Alleged Crimes;

Immediately after coming to power, the Chinese Communist Party mobilized political campaigns to purge “enemy classes” and fortify a “dictatorship of the proletariat” modeled after Stalin’s Soviet Union. During the 1950s, there were several attempts at land reforms, as well as a series of movements to eliminate counterrevolutionaries and institute collectives. In addition, there were the “Anti-Rightist Struggle,” and the “Great Leap Forward.” These mass campaigns involved beating, torture, and execution, and were responsible for as many as 15 million deaths. One million “rightists” were punished for up to twenty years in internal exile or labor camps. The “Great Leap Forward” alone caused an estimated thirty million famine deaths, the highest number ever recorded in famine history.

The famine was the direct outcome of government policies, official cover-ups, and media censorship by the CCP. By 1957, land had been collectivized and peasants were organized into communes.

The ailing economy nearly collapsed. In the commune kitchens, food reserves were depleted. Local officials, fearing reprisal and competing for favor, systematically covered up their failures, reporting fabricated statistics of harvests instead. Leaders who spoke candidly, such as Marshal Peng Dehuai, and who tried to convince Mao to reverse the policy, were denounced and purged.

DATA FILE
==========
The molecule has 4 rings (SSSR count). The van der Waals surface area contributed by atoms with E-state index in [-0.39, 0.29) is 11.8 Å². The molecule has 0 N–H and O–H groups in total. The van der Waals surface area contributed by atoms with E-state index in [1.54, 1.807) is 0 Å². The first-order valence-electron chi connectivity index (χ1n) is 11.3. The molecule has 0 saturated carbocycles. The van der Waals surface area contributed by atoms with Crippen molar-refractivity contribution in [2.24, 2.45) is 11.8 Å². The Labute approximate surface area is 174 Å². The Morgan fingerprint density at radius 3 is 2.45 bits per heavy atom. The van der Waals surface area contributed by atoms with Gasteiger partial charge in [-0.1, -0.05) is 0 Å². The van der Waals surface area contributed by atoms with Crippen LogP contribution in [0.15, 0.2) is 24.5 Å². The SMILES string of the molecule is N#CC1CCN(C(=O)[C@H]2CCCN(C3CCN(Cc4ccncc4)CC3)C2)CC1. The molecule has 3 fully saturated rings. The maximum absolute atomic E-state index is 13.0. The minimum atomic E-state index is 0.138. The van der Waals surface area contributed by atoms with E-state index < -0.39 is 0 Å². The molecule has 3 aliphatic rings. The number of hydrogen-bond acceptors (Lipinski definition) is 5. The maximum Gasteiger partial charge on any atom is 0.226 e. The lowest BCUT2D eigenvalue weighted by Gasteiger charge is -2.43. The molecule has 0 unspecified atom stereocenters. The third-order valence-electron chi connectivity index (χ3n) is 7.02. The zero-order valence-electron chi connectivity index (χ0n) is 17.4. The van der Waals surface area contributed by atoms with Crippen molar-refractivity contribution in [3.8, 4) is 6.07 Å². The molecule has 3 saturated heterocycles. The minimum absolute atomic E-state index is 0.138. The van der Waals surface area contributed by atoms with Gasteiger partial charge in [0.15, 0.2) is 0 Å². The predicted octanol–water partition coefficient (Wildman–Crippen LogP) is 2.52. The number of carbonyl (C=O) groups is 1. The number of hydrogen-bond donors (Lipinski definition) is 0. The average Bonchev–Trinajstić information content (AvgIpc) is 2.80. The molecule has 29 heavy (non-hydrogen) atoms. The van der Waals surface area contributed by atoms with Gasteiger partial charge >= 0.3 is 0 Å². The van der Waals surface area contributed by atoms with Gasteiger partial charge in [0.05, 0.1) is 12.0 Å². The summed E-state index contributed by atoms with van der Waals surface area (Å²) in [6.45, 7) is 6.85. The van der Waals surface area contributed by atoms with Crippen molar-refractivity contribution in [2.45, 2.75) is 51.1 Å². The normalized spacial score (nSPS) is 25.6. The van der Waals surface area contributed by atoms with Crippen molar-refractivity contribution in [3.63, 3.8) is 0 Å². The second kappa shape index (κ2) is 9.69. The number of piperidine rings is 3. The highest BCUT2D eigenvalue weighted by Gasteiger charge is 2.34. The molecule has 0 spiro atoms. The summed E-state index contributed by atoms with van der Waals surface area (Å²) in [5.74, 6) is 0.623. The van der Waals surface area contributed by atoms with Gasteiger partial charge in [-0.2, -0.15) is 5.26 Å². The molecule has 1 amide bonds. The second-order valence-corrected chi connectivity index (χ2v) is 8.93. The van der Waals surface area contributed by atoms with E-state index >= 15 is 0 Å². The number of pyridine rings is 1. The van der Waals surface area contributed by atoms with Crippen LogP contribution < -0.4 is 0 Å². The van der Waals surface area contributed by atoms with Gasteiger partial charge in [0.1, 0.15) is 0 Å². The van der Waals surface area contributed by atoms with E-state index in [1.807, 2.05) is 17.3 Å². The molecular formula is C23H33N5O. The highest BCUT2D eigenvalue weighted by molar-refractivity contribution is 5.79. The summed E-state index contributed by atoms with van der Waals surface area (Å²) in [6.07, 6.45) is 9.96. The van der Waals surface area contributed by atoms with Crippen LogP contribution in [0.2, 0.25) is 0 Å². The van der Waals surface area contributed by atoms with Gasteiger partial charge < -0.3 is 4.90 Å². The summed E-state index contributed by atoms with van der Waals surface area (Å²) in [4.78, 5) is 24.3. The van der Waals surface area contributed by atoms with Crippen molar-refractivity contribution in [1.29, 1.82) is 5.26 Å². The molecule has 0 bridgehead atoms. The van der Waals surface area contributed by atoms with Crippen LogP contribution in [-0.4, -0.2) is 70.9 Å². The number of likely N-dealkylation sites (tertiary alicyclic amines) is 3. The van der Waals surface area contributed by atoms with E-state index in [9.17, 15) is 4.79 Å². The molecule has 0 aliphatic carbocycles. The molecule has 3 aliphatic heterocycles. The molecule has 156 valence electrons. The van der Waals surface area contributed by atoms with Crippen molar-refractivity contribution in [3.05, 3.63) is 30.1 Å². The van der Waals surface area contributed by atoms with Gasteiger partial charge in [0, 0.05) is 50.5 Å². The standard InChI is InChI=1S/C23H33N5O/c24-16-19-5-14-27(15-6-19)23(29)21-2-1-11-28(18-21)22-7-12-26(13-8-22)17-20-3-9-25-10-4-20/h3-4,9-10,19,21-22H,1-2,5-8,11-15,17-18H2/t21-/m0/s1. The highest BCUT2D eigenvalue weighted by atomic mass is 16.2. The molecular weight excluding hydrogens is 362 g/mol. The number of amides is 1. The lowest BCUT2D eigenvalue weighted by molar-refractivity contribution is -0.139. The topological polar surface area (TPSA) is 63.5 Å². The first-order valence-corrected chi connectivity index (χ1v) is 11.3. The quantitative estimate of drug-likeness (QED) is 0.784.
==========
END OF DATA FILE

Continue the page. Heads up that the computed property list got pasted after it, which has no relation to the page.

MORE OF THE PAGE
Encouraged by dazzling, but false, statistics, the government allocated food to cities and generously agreed to export the surplus to “socialist brother” countries. When local officials could not produce the food in the quantities that the false production statistics led them to expect, they accused peasants of concealing or stealing food. They tortured and killed thousands to extract confessions of hidden supplies.

The peasants, however, were starving. In some regions, after people had consumed all the mice, insects, and tree bark available, some resorted to cannibalism. The elderly and children especially suffered, starving to death in large numbers. Even more died from malnutrition in the years that followed. In 1957 half of all deaths were under the age of 18; in 1963 half were under the age of 10.

The Cultural Revolution was Mao’s tactic to secure his power. He encouraged his Red Guards—students who had pledged personal loyalty to Mao—to challenge local Communist authorities. This quickly led to violent conflicts and anarchy. Historians estimate that a total of seven million were killed during the decade of the Cultural Revolution.

The Red Guards were joined by workers and civil servants, but the different factions clashed, often violently. “Counterrevolutionaries” and other “bad elements,” including prominent intellectuals and artists, were paraded in shame before the public, beaten, detained, or executed without any trial or judicial procedure. Looting was widespread, homes were searched, books were burned, and religious sites and ancient artifacts were destroyed. Many were sent to labor camps; some committed suicide or went insane. In many cities, Red Guards took control of the administrative authority. Lawlessness and anarchy ruled for months. In some areas, the rampage against “class enemies” degenerated into the worst possible atrocities, including mass cannibalism.